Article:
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Mozilla’s latest edition of *Privacy Not Included reveals that creepy data collection and sharing remain common on Facebook Messenger, WeChat, and other popular apps

Mozilla is also urging Slack to introduce a ‘block’ feature to mitigate harassment

(SAN FRANCISCO, CA | September 21, 2021)
-- In a review of the privacy features of 21 popular video call apps, Mozilla only singled out two for outstanding features (Signal and Threema). Meanwhile, three products were slapped with a dreaded “*Privacy Not Included” warning label (Facebook Messenger, WeChat, and Houseparty).

Mozilla’s research also reveals that Slack, one of the most popular chat products, doesn’t give users the option to block contacts — a design decision that can enable harassment. As a result, Mozilla has launched a petition urging Slack to add a “block” functionality.

The research is the latest installment of *Privacy Not Included, Mozilla’s privacy-centric consumer tech guide. As the world grapples with the Delta variant, and as the business and education worlds navigate hybrid environments, *Privacy Not Included helps consumers choose products that respect their privacy and security — and avoid products that don’t.


In this edition, Mozilla researchers revist the original 15 apps we reviewed in the spring 2020 guide to see which are improving and which are backsliding. Mozilla also researched six new apps and answered important questions for consumers, like What data does the product collect? Does the product use encryption? and How does the product use AI?

Says Jen Caltrider, *Privacy Not Included Lead at Mozilla: “Video call apps are now a routine part of millions of people’s lives. And even when the pandemic recedes, that won’t change. In this new world, people deserve to know if the apps they’re using everyday respect their privacy — or if they’re snooping on them.”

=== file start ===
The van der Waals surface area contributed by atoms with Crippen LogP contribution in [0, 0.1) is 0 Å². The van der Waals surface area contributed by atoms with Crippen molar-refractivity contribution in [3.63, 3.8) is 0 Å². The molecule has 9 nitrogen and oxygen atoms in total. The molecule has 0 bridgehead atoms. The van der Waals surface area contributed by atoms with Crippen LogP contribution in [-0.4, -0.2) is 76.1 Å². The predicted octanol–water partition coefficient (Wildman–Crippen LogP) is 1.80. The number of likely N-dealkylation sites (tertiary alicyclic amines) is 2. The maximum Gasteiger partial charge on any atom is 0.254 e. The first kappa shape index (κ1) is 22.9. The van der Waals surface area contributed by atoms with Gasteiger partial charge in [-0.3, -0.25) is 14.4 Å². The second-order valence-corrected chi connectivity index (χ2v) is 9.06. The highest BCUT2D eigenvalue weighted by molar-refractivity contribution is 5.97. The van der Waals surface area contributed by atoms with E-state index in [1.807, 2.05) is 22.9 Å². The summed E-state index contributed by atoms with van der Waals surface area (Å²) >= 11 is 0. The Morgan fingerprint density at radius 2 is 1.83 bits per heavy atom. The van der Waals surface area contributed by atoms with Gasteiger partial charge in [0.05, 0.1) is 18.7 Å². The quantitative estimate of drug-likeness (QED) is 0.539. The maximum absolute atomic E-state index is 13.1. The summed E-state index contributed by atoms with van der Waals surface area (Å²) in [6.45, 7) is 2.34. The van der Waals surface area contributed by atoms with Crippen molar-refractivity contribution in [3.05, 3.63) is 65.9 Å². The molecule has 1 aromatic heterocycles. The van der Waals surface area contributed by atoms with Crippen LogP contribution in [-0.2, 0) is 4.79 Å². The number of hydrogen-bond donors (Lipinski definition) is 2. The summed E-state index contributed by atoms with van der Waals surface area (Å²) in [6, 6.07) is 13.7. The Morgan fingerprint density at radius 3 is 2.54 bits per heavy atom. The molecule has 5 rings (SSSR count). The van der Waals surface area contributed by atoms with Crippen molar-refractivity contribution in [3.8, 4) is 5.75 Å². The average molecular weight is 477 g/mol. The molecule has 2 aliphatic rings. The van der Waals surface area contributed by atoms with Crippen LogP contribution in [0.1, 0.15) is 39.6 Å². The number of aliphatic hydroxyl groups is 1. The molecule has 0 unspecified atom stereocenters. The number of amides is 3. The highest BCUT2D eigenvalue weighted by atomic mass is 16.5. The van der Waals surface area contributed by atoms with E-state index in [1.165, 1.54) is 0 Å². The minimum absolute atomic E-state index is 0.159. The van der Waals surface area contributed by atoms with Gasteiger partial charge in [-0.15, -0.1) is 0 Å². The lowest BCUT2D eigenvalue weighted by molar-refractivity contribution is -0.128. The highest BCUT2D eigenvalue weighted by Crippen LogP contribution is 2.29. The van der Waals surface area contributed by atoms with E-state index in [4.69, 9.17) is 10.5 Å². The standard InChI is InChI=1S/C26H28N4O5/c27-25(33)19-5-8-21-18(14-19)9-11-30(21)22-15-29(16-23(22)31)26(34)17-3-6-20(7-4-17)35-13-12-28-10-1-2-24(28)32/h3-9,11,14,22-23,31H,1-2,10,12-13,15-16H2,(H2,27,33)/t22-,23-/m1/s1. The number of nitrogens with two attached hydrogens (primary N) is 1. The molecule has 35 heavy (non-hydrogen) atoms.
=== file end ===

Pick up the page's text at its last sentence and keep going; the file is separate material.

Caltrider continues: “While video call apps may feel more intimate than social media platforms, there’s still a ton of data being collected, stored, and shared. For that reason, users should assume that anything they say on a video call app could be made public.”

People deserve to know if the apps they’re using everyday respect their privacy — or if they’re snooping on them.

Jen Caltrider, Mozilla

Top findings include:

Privacy is a luxury. Only two apps earned Mozilla’s “Best Of” designation: Signal and Threema. Signal is free, but Threema costs $2.99. Meanwhile, three apps earned our “*Privacy Not Included” warning labels, including WeChat, Houseparty, and Facebook Messenger (all are free). These apps use poor encryption, or else collect large amounts of personal data and then potentially share it with shady data brokers

There’s no good solution for harassment. Workers or students facing harassment on video call apps often lack in-product support. Slack has no way to block a user, for example, and while Teams has a block feature, it’s only for personal instances, not for school or work instances. Forcing people to rely on HR or IT departments to protect them from abuse over messaging platforms is not ideal. To help address this problem, Mozilla has launched a petition urging Slack to introduce a “block” feature

Apps’ privacy policies are basically unreadable. We learned just 8 out of 21 products have user-friendly privacy information available to consumers. Finding out data retention periods and how to delete data is especially challenging. Further, big companies like Microsoft tend to use a general umbrella privacy policy, so it’s difficult to know specifically what personal data a video call app collects

The pandemic is forcing some apps to improve. Many apps weren’t ready for the rapid growth sparked by the pandemic, but have since improved. Several apps have added great new features, like more end-to-end encryption (Zoom), strong password requirements (Discord and, and more, as well as many new user experience features, like smart AI assistants and AI-driven noise reduction




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